I have a totally unoriginal opinion of the current mainstream media: They're hopeless for learning about the real issues in this war.
That has nothing to do with the technology. Newsreels did a good job of conveying the importance of WWII and television could do just as well today. The problem is the mindset of the people working there.
Everybody has to have some mental filters. You can't function if everything you see and hear gets the same importance. The problem comes when you filter out too much. As Lileks puts it, When your world view is made up entirely of round holes, your mind is a lathe that can turn everything into a cylinder. I'm not immune to it. I once spent a whole job interview putting most of the job description into the "sounds boring, what else?" bucket and went home realizing I had no idea what they'd want me to do.
Journalism school graduates come out with some really strong filters. The details have been widely discussed: US Government bad, Republicans bad, official victim groups good. If this was just a bias it wouldn't be as bad. The problem comes from how they decide what makes the headlines. We pay them to filter this stuff for us, after all. I'm a news junkie but I couldn't handle getting a stream of everything that happens everywhere and still have the rest of my life. It's what they filter out that's the problem.
Hamas leader proclaiming his intention of driving the Jews into the sea? Filtered out--that's just rhetorical posturing, armed struggles are driven by economics. Bush's UN speech wrapping up with a vow to create democracies to transform the middle east? Filtered out--that's just trying to gift-wrap realpolitick. Schools and newspapers opening in Iraq? Filtered out--if it doesn't bleed it doesn't lead. (Hating Bush aggravates the problem, but it'd still be there if we had someone else as president)
The cure for bad mental filters is usually a big event which shows the filter is based on a bad assumption. This doesn't always work. If someone's in a big social group where everyone shares the same filter they all reinforce each other. A tight enough group can screen out any new data. This is why cults keep their members tightly grouped and isolated from other people.
The "Main Stream Media" workers aren't a cult but they do live in places with lots of people sharing the same filters. The major TV and television centers are in New York, Los Angeles, Washington DC, etc., places which vote overwhelmingly for one side in every national election. Since they're providing the content of the news and entertainment streams they don't get alternate views dropped into their living rooms the way people in conservative parts of the country do. So there's a lot of reinforcement for their filters.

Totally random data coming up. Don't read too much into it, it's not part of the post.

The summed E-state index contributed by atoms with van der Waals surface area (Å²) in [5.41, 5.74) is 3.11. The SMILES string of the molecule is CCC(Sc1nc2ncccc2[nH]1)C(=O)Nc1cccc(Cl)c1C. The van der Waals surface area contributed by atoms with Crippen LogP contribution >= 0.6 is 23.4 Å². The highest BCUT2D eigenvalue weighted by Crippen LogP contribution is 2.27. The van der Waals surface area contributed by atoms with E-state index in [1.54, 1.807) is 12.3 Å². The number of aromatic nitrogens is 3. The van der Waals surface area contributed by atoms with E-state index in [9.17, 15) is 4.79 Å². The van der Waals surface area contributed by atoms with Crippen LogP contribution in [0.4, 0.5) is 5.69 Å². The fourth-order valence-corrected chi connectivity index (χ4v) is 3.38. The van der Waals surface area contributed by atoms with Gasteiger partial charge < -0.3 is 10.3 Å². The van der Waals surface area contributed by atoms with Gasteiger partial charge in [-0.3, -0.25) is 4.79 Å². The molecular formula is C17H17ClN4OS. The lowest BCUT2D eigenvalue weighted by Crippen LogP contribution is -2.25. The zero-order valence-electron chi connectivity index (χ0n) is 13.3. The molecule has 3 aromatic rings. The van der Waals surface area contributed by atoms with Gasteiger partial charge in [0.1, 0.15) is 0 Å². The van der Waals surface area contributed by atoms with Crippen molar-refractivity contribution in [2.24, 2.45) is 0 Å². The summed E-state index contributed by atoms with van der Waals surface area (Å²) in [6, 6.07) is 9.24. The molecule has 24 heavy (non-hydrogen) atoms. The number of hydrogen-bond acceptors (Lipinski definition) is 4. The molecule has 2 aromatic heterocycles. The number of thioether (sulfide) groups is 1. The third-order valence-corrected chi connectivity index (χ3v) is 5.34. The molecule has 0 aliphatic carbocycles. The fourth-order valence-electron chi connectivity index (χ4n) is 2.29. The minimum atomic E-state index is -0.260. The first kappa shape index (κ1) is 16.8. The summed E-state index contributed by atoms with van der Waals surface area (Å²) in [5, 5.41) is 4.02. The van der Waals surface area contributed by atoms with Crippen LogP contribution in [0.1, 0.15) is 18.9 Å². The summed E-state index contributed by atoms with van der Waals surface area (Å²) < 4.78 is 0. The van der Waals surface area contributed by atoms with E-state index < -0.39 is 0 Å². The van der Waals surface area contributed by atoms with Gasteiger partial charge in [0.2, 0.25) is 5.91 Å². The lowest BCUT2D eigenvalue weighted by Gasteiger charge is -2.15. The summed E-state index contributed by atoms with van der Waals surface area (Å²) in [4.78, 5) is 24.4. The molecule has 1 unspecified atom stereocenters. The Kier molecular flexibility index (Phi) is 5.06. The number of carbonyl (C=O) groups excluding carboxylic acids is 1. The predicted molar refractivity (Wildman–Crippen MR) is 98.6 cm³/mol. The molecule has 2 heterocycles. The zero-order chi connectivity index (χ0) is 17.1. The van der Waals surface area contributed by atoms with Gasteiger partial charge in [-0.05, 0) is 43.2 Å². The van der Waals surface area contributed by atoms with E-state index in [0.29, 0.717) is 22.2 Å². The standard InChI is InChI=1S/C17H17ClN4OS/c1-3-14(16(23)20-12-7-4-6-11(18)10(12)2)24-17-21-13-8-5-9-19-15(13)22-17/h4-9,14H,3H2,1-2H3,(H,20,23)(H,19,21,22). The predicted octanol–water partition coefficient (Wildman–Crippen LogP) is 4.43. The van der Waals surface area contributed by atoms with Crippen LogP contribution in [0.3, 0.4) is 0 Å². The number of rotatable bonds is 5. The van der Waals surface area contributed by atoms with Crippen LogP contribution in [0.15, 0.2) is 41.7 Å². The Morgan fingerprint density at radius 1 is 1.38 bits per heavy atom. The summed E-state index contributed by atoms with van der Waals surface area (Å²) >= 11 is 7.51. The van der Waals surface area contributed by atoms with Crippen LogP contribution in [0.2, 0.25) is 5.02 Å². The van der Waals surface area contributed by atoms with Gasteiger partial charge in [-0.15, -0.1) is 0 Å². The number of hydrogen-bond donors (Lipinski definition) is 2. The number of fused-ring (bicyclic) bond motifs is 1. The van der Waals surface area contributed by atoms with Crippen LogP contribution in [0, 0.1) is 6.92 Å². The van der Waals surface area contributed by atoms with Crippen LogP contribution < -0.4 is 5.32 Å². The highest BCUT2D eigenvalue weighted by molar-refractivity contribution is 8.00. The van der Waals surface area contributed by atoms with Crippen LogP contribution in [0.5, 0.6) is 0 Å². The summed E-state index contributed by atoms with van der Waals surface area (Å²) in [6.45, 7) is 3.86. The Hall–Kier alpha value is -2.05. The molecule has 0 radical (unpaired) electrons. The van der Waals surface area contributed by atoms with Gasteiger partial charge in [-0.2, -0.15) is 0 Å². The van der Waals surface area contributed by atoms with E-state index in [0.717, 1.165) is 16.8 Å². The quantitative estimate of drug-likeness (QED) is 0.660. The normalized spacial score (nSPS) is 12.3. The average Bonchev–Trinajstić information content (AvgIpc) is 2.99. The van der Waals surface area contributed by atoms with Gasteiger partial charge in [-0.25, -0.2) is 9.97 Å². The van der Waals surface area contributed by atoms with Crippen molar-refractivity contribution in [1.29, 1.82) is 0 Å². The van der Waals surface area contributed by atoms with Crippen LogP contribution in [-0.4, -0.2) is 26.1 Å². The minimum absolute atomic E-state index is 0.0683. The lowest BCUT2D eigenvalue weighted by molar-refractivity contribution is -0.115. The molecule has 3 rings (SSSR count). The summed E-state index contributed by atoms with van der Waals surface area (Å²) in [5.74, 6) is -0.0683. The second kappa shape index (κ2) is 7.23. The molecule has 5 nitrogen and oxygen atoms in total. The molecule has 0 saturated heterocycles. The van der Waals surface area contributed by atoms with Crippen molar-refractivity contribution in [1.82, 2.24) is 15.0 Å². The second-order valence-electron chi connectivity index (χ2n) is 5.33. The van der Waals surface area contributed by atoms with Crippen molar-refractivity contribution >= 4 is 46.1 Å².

Some of the people in the Big Media cities changed their minds in response to a big event--9/11. But they're enough of an exception that they'll call themselves "crypto-conservatives" and hide their opinions from their co-workers and neighbors. The overwhelming majority seem to be plugging along as they were, having dismissed 9/11 as a one-shot event not likely to be repeated soon if ever.
What worries me the most is signs I see of increasing homogeneity in those enclaves. Some writers I admire--David Brin, Spider Robinson, and Martin Van Creveld--have gone from being independent voices with a different take on events to strict adherent of liberal doctrine, sometimes casting loose from reality to dramatically display their fidelity to their side. I've seen this among conservatives, as when Thomas Sowell castigated John McCain in 2000. It feels like that's worse among liberals right now, but if I believe if the elections had gone the other way the liberals would be more relaxed and tolerant of heretics while conservatives tried to enforce unanimity. Either way it scares the hell out of me. That's a trend that will drive the middle out of American politics until it's impossible to have a political solution to our problems.
Politics is just a name for the way we get things done... without fighting. We dicker and compromise and everybody thinks he has received a raw deal, but somehow after a tedious amount of talk we come up with some jury-rigged way to do it without getting anybody's head bashed in. That's politics.
- Robert A. Heinlein, Podkayne of Mars